Sunday, November 27, 2011

Critical Thinking

Too many people are willing to set aside critical thinking for convenience. While the issue isn't just limited to the pagan community, that's what I'd like to touch on just a bit today.

Lately I've been seeing a shocking number people willing to accept information, without considering the source of the information. They see something that fits in with their preconceived ideas, and leave it at that. This is a bad place to stop, it's important to consider the source of the information - how reliable is this author, when was this written, was it written for a specific audience?

Let's look at each of those. As the saying goes, even a stopped clock is right twice a day, so even the worst sources will be right on occasion. Still, if a source has a record of being wrong quite often, it might be best to question the information they give. Use multiple sources, use good sources. Likewise, we shouldn't be afraid to check on an author's credentials. Do they relate to the topic they're writing about? Are they consistent with their credentials?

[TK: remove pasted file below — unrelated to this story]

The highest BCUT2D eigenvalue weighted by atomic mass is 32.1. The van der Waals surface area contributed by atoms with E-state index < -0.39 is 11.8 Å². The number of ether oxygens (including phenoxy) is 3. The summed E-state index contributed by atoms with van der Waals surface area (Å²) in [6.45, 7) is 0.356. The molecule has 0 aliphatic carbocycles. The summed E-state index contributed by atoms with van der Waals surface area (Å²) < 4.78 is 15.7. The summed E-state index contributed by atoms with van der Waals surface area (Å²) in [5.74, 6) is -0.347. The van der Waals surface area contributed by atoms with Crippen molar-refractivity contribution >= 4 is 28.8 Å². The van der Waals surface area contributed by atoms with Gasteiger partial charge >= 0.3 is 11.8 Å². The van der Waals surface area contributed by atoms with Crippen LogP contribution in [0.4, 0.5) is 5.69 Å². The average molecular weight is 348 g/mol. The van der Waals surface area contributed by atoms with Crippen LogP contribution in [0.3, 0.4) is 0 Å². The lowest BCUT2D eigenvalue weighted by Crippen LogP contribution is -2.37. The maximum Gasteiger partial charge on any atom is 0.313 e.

It's important to consider when something was written, as sometimes new information has become available in the time since the writing. Let's look at the Egyptologist E.A. Wallis Budge as an example. He did a number of translations and wrote a number of books until he died in the year 1934, and many of his books are available for free online. Since his time, we've made huge leaps and bounds in translation and method, so there are much better sources now. Still, some people fall back on these older, less reliable sources. They put this incorrect information out there for others. Bad history is a big problem through the pagan community, but it really doesn't have to be if we just took a little care in examining our sources.

We also need to consider the audience the work was originally intended for. This usually won't be an issue, but can be with older works. Sometimes a work claims to be intended for a specific group, but was really targeted at a large audience. Sometimes a work claims to speak for pagans as a whole, but really focuses on one tradition. This sort of thing might not always be obvious, but will usually pop up when looking into the author.

Don't accept something just because it was written in a book, on a website, or anywhere else. Don't be afraid to question. Use multiple sources. Weigh out conflicting information, don't just accept what you came across first. Of course all this is but one aspect of critical thinking, but perhaps it would be best to save some of that for another day, rather than writing one giant post...

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